Woman having difficulty concentrating because of hearing loss.

A term that gets commonly thrown around in context with getting older is “mental acuity”. The majority of health care or psychology experts call it sharpness of the mind in layman’s terms, but there are a few factors that play into the measurement of mental acuity. Memory, focus and the ability to understand and comprehend are just some of the factors that can contribute to one’s mental acuity.

Along with mind altering conditions like dementia, hearing loss has also been established as a contributing component in mental decline.

The Connection Between Your Hearing And Dementia

In fact, research out of Johns Hopkins University discovered a connection between loss of hearing, dementia and a loss in cognitive function. Through a study of 2,000 people age 75-84 during a six-year period, researchers found that participants who suffered from loss of hearing had a 30 to 40 percent quicker decline in mental function than those with normal hearing.

In the study which researchers observed a reduction in mental capability, memory and attention were two of the areas highlighted. And though loss of hearing is usually regarded as a typical part of aging, one Johns Hopkins professor cautioned against downplaying its importance.

Complications Due to Hearing Impairments Beyond Memory Loss

Not only memory loss but stress, periods of unhappiness, and depression are also more likely in those that have hearing loss according to another study. Hospitalization and injury from a fall were also found to be more likely in this study’s participants.

A study of 600 older adults in 2011 concluded that participants who suffered from hearing loss at the onset of the study were more inclined to develop dementia than those with normal hearing. And an even more revealing statistic from this study was that the likelihood of someone developing a mind-weakening condition and loss of hearing had a direct correlation. Symptoms of dementia were as much as five times more likely in individuals with more severe loss of hearing.

But the work undertaken by researchers at Johns Hopkins is scarcely the first to stake a claim for the relationship between loss of hearing and a lack of cognitive aptitude.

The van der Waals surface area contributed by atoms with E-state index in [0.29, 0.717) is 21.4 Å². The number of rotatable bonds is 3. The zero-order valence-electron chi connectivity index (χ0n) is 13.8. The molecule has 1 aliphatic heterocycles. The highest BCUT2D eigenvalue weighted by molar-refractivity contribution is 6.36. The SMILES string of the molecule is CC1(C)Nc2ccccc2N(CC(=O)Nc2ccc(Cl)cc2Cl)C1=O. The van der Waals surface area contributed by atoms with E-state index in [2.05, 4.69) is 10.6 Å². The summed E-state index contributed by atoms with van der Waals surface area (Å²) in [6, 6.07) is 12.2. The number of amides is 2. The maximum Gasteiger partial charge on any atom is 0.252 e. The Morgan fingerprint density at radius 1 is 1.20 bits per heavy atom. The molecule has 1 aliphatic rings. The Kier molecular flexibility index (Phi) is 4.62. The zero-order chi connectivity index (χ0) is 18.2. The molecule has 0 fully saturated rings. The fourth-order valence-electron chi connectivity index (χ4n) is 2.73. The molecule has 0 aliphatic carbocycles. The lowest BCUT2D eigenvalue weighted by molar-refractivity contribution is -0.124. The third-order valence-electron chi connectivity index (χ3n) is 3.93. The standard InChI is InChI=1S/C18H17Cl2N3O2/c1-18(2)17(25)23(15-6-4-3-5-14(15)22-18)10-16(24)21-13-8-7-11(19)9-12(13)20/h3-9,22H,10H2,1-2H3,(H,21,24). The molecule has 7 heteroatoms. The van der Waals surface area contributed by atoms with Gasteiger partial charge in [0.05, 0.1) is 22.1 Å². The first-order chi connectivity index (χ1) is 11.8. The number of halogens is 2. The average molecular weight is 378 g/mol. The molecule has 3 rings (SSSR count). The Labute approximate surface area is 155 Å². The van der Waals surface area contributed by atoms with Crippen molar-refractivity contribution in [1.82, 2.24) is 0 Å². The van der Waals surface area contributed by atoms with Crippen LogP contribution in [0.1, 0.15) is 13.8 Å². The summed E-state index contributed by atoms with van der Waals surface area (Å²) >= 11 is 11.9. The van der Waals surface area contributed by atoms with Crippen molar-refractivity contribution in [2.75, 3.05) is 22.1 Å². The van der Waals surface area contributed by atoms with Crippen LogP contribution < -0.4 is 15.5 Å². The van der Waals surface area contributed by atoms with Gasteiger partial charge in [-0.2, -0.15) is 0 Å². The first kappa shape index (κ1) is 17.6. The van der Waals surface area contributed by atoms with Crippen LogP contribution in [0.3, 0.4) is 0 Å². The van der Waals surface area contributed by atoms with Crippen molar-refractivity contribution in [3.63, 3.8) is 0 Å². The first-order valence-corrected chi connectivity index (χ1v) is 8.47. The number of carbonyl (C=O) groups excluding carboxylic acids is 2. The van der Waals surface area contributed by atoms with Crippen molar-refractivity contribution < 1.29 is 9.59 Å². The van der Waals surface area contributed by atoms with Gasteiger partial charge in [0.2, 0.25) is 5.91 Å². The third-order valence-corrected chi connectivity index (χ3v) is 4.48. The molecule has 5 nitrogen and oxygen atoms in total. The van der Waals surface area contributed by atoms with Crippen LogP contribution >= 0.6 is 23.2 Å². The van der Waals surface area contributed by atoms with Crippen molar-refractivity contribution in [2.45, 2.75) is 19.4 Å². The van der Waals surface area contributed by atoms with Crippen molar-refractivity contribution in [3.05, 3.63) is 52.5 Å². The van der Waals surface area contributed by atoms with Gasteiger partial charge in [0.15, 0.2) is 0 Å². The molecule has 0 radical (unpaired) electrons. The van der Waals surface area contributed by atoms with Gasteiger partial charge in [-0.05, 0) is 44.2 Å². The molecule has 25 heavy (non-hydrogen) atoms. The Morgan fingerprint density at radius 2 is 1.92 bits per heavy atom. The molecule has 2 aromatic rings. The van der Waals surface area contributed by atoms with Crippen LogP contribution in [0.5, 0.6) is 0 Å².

A Correlation Between Mental Decline And Hearing Loss is Backed by International Research

Published in 2014, a University of Utah study of 4,400 seniors discovered similar findings in that dementia will be developed more often and earlier by people who suffer from loss of hearing than by people with average hearing.

One study in Italy took it a step further and looked at age related hearing loss by studying two different causes. People who have normal hearing loss or peripheral hearing loss were not as likely to have cognitive impairment than people with central hearing loss. This was concluded after scientists studied both peripheral and central hearing loss. People who have central hearing loss, which is caused by an inability to process sound, commonly struggle to understand the words they can hear.

In the Italian study, individuals with lower scores on speech comprehension assessments also had poorer scores on cognitive tests involving thought and memory.

Although researchers were confident in the relationship between hearing loss and mental impairments, the cause behind the correlation remains a mystery.

How Can Hearing Loss Impact Mental Acuity?

However, researchers involved with the study in Italy do have a theory about the brain’s temporal cortex. When talking about that potential cause, the study’s lead researcher emphasized the importance of the brain’s superior temporal gyrus which are ridges on the cerebral cortex that are positioned above the ear and are involved in the recognition of spoken words.

The auditory cortex serves as a receiver of information and goes through changes as we get older along with the memory parts of the temporal cortex which may be a conduit to a loss of neurons in the brain.

What Can You do if You Have Loss of Hearing?

The Italians think this kind of mild cognitive impairment is related to a pre-clinical stage of dementia. It should certainly be taken seriously despite the pre-clinical diagnosis. And the number of Americans who may be at risk is staggering.

Two of every three people over the age of 75 have lost some ability to hear, with considerable hearing loss in 48 million Americans. Hearing loss even affects 14 percent of those from 45 to 65.

Fortunately there are methods to mitigate these risks with a hearing aid, which can offer a significant improvement in hearing function for most people. This is according to that lead author of the Italian research.
To see if you need hearing aids schedule an appointment with a hearing care specialist.

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